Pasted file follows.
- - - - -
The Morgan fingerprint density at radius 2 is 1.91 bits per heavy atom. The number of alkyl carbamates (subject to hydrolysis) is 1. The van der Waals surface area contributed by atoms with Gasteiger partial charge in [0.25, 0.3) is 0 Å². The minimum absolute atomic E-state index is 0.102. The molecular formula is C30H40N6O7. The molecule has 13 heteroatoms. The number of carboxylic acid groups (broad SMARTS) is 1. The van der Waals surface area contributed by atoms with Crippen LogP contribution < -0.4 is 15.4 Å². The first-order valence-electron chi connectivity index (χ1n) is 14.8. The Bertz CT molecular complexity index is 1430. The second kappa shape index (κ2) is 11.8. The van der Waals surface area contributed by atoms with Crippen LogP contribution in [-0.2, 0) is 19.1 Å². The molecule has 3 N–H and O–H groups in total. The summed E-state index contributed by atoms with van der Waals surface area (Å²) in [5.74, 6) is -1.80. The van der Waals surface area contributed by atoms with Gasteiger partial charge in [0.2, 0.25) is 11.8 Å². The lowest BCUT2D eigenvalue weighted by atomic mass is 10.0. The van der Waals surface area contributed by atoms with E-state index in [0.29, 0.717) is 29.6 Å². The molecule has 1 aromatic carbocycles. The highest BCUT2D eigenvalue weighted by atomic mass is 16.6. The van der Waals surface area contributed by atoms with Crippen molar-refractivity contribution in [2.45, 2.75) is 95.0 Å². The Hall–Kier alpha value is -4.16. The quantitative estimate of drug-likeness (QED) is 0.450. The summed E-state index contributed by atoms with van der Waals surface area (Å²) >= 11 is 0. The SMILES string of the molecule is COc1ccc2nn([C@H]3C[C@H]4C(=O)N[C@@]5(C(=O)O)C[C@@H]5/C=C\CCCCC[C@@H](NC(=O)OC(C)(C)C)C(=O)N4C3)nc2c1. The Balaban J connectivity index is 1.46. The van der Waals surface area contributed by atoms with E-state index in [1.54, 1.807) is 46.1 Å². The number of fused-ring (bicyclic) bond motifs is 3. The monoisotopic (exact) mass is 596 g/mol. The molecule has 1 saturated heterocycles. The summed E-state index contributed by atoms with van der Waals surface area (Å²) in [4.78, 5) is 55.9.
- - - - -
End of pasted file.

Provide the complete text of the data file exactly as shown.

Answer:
The Morgan fingerprint density at radius 2 is 1.91 bits per heavy atom. The number of alkyl carbamates (subject to hydrolysis) is 1. The van der Waals surface area contributed by atoms with Gasteiger partial charge in [0.25, 0.3) is 0 Å². The minimum absolute atomic E-state index is 0.102. The molecular formula is C30H40N6O7. The molecule has 13 heteroatoms. The number of carboxylic acid groups (broad SMARTS) is 1. The van der Waals surface area contributed by atoms with Crippen LogP contribution < -0.4 is 15.4 Å². The first-order valence-electron chi connectivity index (χ1n) is 14.8. The Bertz CT molecular complexity index is 1430. The second kappa shape index (κ2) is 11.8. The van der Waals surface area contributed by atoms with Crippen LogP contribution in [-0.2, 0) is 19.1 Å². The molecule has 3 N–H and O–H groups in total. The summed E-state index contributed by atoms with van der Waals surface area (Å²) in [5.74, 6) is -1.80. The van der Waals surface area contributed by atoms with Gasteiger partial charge in [0.2, 0.25) is 11.8 Å². The lowest BCUT2D eigenvalue weighted by atomic mass is 10.0. The van der Waals surface area contributed by atoms with E-state index in [0.29, 0.717) is 29.6 Å². The molecule has 1 aromatic carbocycles. The highest BCUT2D eigenvalue weighted by atomic mass is 16.6. The van der Waals surface area contributed by atoms with Crippen molar-refractivity contribution in [2.45, 2.75) is 95.0 Å². The Hall–Kier alpha value is -4.16. The quantitative estimate of drug-likeness (QED) is 0.450. The summed E-state index contributed by atoms with van der Waals surface area (Å²) >= 11 is 0. The SMILES string of the molecule is COc1ccc2nn([C@H]3C[C@H]4C(=O)N[C@@]5(C(=O)O)C[C@@H]5/C=C\CCCCC[C@@H](NC(=O)OC(C)(C)C)C(=O)N4C3)nc2c1. The Balaban J connectivity index is 1.46. The van der Waals surface area contributed by atoms with E-state index in [1.54, 1.807) is 46.1 Å². The number of fused-ring (bicyclic) bond motifs is 3. The monoisotopic (exact) mass is 596 g/mol. The molecule has 1 saturated heterocycles. The summed E-state index contributed by atoms with van der Waals surface area (Å²) in [4.78, 5) is 55.9.